1. The opinions, analysis, and conclusions of this paper are solely mine and do not necessarilyreflect those of the Board of Governors of the Federal Reserve System or other members of itsstaff. I wish to thank Gillian Burgess, Mary DiCarlantonio, Cathy Gessert, and Paul Landefeldfor their excellent research assistance. I also wish to thank the anonymous referees at
Real Estate Economics
and my many colleagues at the Federal Reserve Board and at the Federal ReserveBanks for their useful and constructive comments, including Glenn Canner, Darrel Cohen, ChrisDowning, Karen Dynan, Ed Ettin, Kieran Fallon, Ron Feldman, Scott Frame, Steve Friedman,Alan Greenspan, Mike Gibson, Diana Hancock, Richard Insalaco, Kathleen Johnson, MyronKwast, Andreas Lehnert, Brian Madigan, Steve Oliner, Pat Parkinson, Richard Peach, KarenPence, Bob Pribble, Brian Sack, Shane Sherlund, David Stockton, Pat White, and David Wilcox.I would also like to thank the staffs at the Congressional Budget Office, the Council of EconomicAdvisors, the Department of the Treasury, and the Office of Management and Budget for theircomments, including David Torregrosa and Mario Ugoletti.2.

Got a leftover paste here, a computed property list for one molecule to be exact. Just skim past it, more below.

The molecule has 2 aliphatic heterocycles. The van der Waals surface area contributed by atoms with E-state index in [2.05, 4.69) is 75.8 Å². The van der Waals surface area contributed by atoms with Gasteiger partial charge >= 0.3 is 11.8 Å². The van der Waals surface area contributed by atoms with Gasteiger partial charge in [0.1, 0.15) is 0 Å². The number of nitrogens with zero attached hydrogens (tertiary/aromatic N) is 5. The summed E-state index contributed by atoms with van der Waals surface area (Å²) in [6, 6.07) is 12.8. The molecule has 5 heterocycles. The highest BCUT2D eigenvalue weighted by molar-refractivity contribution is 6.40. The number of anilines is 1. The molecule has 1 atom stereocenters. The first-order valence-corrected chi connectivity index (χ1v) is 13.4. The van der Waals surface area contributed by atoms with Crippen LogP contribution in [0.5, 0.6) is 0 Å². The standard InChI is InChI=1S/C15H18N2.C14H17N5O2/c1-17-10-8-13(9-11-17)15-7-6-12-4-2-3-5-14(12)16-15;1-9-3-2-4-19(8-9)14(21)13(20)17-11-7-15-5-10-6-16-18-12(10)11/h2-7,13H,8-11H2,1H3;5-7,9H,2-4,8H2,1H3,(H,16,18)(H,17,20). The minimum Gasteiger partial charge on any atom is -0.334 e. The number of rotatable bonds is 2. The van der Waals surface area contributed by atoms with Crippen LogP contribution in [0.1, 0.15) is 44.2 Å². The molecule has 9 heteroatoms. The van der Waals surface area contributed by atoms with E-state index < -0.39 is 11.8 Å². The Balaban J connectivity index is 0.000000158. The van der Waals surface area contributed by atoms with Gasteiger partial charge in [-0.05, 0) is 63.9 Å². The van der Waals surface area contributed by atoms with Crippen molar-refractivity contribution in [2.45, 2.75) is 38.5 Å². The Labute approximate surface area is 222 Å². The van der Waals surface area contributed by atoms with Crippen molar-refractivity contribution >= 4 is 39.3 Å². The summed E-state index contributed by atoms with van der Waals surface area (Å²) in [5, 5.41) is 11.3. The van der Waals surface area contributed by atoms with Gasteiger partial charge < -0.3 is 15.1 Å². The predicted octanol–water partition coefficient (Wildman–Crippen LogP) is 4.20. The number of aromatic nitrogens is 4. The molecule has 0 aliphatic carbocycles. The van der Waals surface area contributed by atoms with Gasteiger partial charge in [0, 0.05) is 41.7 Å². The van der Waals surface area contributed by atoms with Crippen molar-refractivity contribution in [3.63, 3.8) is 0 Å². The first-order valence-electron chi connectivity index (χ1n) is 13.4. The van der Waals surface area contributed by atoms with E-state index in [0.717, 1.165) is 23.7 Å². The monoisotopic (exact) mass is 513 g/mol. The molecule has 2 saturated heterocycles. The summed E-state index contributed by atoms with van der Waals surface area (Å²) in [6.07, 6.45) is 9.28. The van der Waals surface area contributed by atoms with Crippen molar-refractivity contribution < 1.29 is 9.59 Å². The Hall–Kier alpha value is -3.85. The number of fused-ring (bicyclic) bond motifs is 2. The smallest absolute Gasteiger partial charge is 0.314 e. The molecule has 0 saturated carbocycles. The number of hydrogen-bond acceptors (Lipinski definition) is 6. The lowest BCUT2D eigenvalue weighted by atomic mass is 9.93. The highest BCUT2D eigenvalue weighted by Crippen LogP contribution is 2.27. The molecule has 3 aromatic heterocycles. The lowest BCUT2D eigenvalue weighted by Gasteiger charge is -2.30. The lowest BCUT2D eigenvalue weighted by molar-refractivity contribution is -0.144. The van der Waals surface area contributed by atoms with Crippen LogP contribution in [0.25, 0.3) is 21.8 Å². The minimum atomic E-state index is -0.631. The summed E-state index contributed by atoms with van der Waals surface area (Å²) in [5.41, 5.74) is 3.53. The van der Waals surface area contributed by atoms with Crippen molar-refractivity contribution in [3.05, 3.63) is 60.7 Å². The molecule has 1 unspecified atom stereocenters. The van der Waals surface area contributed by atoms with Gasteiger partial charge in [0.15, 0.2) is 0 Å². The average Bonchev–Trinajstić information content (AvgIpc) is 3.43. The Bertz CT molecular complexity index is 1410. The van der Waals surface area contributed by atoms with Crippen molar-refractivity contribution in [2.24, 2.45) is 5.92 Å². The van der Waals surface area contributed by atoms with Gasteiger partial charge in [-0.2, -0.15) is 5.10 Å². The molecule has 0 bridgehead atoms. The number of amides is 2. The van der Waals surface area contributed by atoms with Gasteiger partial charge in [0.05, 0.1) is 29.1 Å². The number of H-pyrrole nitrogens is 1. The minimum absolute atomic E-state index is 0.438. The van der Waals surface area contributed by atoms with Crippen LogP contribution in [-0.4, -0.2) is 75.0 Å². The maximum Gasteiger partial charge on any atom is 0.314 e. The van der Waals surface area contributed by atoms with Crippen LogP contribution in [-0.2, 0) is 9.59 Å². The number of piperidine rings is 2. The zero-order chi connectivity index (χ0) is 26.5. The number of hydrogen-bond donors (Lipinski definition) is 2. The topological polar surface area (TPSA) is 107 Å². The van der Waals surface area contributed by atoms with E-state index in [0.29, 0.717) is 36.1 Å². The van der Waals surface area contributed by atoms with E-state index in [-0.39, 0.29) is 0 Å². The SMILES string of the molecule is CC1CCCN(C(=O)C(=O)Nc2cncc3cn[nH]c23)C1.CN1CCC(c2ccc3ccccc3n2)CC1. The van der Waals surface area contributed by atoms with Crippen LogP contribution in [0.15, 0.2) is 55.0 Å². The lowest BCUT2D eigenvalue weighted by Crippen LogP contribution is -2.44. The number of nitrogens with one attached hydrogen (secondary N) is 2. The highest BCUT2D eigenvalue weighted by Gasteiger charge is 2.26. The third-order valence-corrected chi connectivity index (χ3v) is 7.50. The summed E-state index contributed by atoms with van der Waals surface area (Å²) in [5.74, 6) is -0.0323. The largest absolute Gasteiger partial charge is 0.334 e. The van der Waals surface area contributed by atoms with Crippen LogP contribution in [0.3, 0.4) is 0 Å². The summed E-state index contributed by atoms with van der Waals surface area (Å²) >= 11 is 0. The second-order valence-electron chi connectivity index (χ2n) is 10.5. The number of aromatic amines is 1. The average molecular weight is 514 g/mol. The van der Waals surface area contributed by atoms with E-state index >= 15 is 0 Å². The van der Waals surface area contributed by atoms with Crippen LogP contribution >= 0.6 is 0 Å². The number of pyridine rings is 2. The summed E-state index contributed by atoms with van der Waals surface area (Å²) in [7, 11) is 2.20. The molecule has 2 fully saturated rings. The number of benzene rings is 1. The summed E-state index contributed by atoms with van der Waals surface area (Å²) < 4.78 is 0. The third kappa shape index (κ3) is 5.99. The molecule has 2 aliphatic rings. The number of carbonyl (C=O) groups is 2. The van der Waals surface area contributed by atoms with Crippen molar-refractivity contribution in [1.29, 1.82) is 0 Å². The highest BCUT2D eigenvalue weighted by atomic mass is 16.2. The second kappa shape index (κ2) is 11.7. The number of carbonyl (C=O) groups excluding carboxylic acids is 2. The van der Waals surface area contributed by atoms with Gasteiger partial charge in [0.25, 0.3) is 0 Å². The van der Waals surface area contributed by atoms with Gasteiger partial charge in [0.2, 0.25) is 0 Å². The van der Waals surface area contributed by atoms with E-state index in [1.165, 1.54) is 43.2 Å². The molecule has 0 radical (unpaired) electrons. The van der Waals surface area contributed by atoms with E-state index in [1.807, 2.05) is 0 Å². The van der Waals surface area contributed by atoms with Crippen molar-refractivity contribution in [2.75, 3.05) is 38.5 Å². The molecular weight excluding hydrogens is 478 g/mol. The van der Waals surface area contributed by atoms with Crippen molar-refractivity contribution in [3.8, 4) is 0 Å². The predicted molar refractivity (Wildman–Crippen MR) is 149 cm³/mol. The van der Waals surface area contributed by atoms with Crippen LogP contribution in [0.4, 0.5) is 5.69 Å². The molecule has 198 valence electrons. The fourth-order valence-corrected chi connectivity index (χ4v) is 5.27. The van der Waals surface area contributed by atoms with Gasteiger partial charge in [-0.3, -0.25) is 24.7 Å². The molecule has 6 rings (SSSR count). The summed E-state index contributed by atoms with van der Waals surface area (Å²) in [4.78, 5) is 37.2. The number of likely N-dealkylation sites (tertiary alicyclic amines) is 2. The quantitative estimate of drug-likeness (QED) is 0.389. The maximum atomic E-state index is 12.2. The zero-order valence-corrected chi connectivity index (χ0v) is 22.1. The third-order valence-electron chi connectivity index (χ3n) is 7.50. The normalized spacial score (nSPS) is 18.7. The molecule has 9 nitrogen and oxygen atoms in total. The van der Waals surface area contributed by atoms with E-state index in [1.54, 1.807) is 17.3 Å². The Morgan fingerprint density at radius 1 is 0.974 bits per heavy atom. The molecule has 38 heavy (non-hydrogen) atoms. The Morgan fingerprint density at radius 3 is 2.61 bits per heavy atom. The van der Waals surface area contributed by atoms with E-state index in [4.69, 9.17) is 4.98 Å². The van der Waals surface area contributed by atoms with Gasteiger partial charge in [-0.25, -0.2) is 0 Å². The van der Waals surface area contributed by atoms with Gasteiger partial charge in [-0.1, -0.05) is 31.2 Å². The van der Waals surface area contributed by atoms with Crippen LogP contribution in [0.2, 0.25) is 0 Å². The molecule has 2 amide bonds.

Real Estate Economics
is the Journal of the American Real Estate and Urban EconomicsAssociation and is located at the Leeds School of Business, University of Colorado-Boulder,Boulder, CO. 80309-0419 (e-mail:REE@colorado.edu).Portions of this paper appeared in anearlier version of “The GSE Implicit Subsidy and Value of Government Ambiguity,” FederalReserve Finance and Economic Discussion Series No. 2003-64, December 2003.
The GSE Implicit Subsidyand the Value of Government Ambiguity
Wayne PassmoreBoard of Governors of the Federal Reserve System
Forthcoming in Real Estate Economics
The housing-related government-sponsored enterprises Fannie Mae and FreddieMac (the “GSEs”) have an ambiguous relationship with the federal government. Mostpurchasers of the GSEs’ debt securities believe that this debt is implicitly backed by theU.S. government despite the lack of a legal basis for such a belief. In this paper, Iestimate how much GSE shareholders gain from this ambiguous government relationship.I find that (1) the government’s ambiguous relationship with Fannie Mae and FreddieMac imparts a substantial implicit subsidy to GSE shareholders, (2) the implicitgovernment subsidy accounts for much of the GSEs’ market value, and (3) the GSEswould hold far fewer of their mortgage-backed securities in portfolio and their capital-to-asset ratios would be higher if they were purely private.